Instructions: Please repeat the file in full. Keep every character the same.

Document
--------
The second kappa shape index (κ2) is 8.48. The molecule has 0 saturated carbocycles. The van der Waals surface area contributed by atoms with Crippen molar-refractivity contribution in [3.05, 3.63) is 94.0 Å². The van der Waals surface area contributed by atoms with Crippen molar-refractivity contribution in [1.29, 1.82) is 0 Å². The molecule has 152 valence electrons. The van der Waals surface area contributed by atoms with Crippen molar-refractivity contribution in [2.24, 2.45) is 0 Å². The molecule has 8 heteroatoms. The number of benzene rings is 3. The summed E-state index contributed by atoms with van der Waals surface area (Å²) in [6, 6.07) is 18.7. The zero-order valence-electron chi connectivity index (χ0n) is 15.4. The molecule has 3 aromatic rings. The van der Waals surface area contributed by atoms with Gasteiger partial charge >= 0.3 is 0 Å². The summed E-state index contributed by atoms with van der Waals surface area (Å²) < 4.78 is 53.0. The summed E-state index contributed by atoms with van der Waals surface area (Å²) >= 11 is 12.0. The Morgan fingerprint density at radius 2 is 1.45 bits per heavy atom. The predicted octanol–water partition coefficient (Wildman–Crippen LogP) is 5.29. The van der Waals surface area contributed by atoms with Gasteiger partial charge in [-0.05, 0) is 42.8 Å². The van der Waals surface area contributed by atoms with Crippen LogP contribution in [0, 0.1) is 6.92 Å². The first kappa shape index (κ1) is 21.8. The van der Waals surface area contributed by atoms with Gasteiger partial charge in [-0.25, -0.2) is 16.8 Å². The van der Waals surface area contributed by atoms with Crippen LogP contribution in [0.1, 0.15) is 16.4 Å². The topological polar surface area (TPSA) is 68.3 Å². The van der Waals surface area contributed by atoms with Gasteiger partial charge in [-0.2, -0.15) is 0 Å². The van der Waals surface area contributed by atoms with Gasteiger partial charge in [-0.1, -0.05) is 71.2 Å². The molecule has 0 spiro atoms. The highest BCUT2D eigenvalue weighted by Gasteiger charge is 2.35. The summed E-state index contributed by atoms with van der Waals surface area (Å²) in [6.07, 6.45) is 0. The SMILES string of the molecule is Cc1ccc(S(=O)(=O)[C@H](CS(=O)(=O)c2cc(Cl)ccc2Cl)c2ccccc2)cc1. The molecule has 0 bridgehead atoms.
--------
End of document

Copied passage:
The second kappa shape index (κ2) is 8.48. The molecule has 0 saturated carbocycles. The van der Waals surface area contributed by atoms with Crippen molar-refractivity contribution in [3.05, 3.63) is 94.0 Å². The van der Waals surface area contributed by atoms with Crippen molar-refractivity contribution in [1.29, 1.82) is 0 Å². The molecule has 152 valence electrons. The van der Waals surface area contributed by atoms with Crippen molar-refractivity contribution in [2.24, 2.45) is 0 Å². The molecule has 8 heteroatoms. The number of benzene rings is 3. The summed E-state index contributed by atoms with van der Waals surface area (Å²) in [6, 6.07) is 18.7. The zero-order valence-electron chi connectivity index (χ0n) is 15.4. The molecule has 3 aromatic rings. The van der Waals surface area contributed by atoms with Gasteiger partial charge >= 0.3 is 0 Å². The summed E-state index contributed by atoms with van der Waals surface area (Å²) < 4.78 is 53.0. The summed E-state index contributed by atoms with van der Waals surface area (Å²) >= 11 is 12.0. The Morgan fingerprint density at radius 2 is 1.45 bits per heavy atom. The predicted octanol–water partition coefficient (Wildman–Crippen LogP) is 5.29. The van der Waals surface area contributed by atoms with Gasteiger partial charge in [-0.05, 0) is 42.8 Å². The van der Waals surface area contributed by atoms with Crippen LogP contribution in [0, 0.1) is 6.92 Å². The first kappa shape index (κ1) is 21.8. The van der Waals surface area contributed by atoms with Gasteiger partial charge in [-0.25, -0.2) is 16.8 Å². The van der Waals surface area contributed by atoms with Crippen LogP contribution in [0.1, 0.15) is 16.4 Å². The topological polar surface area (TPSA) is 68.3 Å². The van der Waals surface area contributed by atoms with Gasteiger partial charge in [-0.2, -0.15) is 0 Å². The van der Waals surface area contributed by atoms with Gasteiger partial charge in [-0.1, -0.05) is 71.2 Å². The molecule has 0 spiro atoms. The highest BCUT2D eigenvalue weighted by Gasteiger charge is 2.35. The summed E-state index contributed by atoms with van der Waals surface area (Å²) in [6.07, 6.45) is 0. The SMILES string of the molecule is Cc1ccc(S(=O)(=O)[C@H](CS(=O)(=O)c2cc(Cl)ccc2Cl)c2ccccc2)cc1. The molecule has 0 bridgehead atoms.